Real estate investments offer the chance to build assets that will increase in value and build wealth. Although many people think real estate investors have to be tycoons to get into the real estate market, even average homeowners have their share in the real estate game. Here we explain the different options for investing in Toronto real estate and the reasons real estate can be a good investment, especially in the long-term.

Investing in a Home

This is by far the easiest way to get into the real estate market. You have access to funds to invest in your property via a mortgage, which means as long as you can come up with a down payment, have good credit and steady income, you can probably find a property to purchase, even if it is on the outskirts of the city.

The benefits include:

  • You live in the home, so don’t have additional living costs for rent
  • Owning your primary residence is the best form of “forced savings”
  • Your mortgage payments are smaller incremental investments that build big home equity
  • It provides a tax shelter as your profits are not taxed when you sell your home
  • Your home equity can provide capital to put toward other investments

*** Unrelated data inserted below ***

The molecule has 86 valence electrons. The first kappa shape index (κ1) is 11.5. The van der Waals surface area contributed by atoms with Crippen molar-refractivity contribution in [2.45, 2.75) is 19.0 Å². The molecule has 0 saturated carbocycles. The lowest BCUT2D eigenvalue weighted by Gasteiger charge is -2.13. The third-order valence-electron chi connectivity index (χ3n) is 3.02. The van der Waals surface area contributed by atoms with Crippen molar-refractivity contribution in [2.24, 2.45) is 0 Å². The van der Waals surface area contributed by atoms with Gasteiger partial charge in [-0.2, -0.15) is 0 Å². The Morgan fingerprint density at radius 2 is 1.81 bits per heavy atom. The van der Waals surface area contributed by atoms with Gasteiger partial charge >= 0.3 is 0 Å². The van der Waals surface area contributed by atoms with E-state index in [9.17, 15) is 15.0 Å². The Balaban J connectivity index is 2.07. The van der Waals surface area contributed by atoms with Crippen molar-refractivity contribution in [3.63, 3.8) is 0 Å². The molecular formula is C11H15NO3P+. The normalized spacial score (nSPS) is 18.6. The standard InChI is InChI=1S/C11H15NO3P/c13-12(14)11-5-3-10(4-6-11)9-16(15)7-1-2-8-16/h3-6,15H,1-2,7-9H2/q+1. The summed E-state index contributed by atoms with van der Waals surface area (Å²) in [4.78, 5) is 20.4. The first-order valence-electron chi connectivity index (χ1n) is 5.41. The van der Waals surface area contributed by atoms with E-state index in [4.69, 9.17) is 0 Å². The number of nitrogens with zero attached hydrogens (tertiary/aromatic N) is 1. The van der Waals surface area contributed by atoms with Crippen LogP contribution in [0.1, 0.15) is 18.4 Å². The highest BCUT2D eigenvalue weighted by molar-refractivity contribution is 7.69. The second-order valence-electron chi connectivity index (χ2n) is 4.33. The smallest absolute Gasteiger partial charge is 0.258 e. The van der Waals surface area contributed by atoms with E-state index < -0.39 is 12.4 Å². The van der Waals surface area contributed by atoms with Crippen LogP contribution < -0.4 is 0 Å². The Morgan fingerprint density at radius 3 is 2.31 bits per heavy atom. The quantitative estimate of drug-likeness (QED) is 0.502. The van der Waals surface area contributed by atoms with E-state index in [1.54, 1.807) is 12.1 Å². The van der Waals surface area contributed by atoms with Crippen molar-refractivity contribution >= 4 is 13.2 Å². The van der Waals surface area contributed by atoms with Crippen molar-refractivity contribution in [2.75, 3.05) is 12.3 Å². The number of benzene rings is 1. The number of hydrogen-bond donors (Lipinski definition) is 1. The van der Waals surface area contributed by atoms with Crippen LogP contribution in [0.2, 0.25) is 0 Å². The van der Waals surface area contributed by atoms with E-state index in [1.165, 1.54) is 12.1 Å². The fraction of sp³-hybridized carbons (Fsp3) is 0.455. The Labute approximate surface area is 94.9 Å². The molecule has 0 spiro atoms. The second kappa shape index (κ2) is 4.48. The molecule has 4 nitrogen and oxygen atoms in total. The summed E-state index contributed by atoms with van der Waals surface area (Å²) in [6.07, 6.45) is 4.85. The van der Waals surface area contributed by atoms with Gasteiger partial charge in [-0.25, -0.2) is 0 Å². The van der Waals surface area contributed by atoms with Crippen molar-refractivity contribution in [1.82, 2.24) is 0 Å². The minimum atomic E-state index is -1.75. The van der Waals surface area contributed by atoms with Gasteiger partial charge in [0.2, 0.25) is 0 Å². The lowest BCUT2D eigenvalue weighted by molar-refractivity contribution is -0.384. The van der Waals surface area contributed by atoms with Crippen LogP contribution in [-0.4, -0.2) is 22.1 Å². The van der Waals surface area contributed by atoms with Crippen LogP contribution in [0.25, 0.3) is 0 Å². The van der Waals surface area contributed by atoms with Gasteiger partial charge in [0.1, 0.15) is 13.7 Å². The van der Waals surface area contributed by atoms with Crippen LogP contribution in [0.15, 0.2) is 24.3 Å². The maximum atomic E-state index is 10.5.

• Mortgage interest rates are low now

Buying a home is the most basic form of buying and holding an investment. Buy it, hold onto it, and watch your equity grow.

Buying and Holding

You can apply the buy-and-hold strategy to more than one property. Unless you have millions of dollars sitting around allowing you to carry several mortgages, the easiest way to do this is to invest in rental properties. This is an excellent way to build a real estate portfolio, as you can purchase one or more rental properties and have tenants who generate rental income to pay your mortgage. In this scenario, it’s almost as if your property is mortgage-free.

The trick in Toronto, of course, is buying a rental property you can afford, and that also provides you with enough rent to cover your mortgage. The only problem with rental properties is they require management and maintenance, so you have to ask yourself, “Do I really want to be a landlord?” You can pay property management fees for someone else to do the work, but that eats into your profits.

Condos and Rental Properties

As long as you buy the property for a fair price, have a property that will attract tenants (near transit, affordable compared to other rentals in the area, safe area, near amenities, etc.) and can keep tenants, you can build a respectable portfolio. The only caveat is that you will, of course, need the 20-per-cent down payment for each property and get a mortgage.

Toronto condos are a popular choice, as they have a more affordable purchase price, especially when purchased pre-construction. They also have tenant demand as a rental property and the condo market is seeing excellent gains in value. The downside is your rent will have to be high enough to cover your mortgage and condo fees.

Flipping Real Estate

Flipping is buying an undervalued fixer-upper, renovating it and then selling it at a profit. This has long been a real estate investment choice for people not interested in being a landlord. However, financing is trickier because you need money to manage renovations. Unless you are a true handy person or know someone who is, renovations can pose many challenges.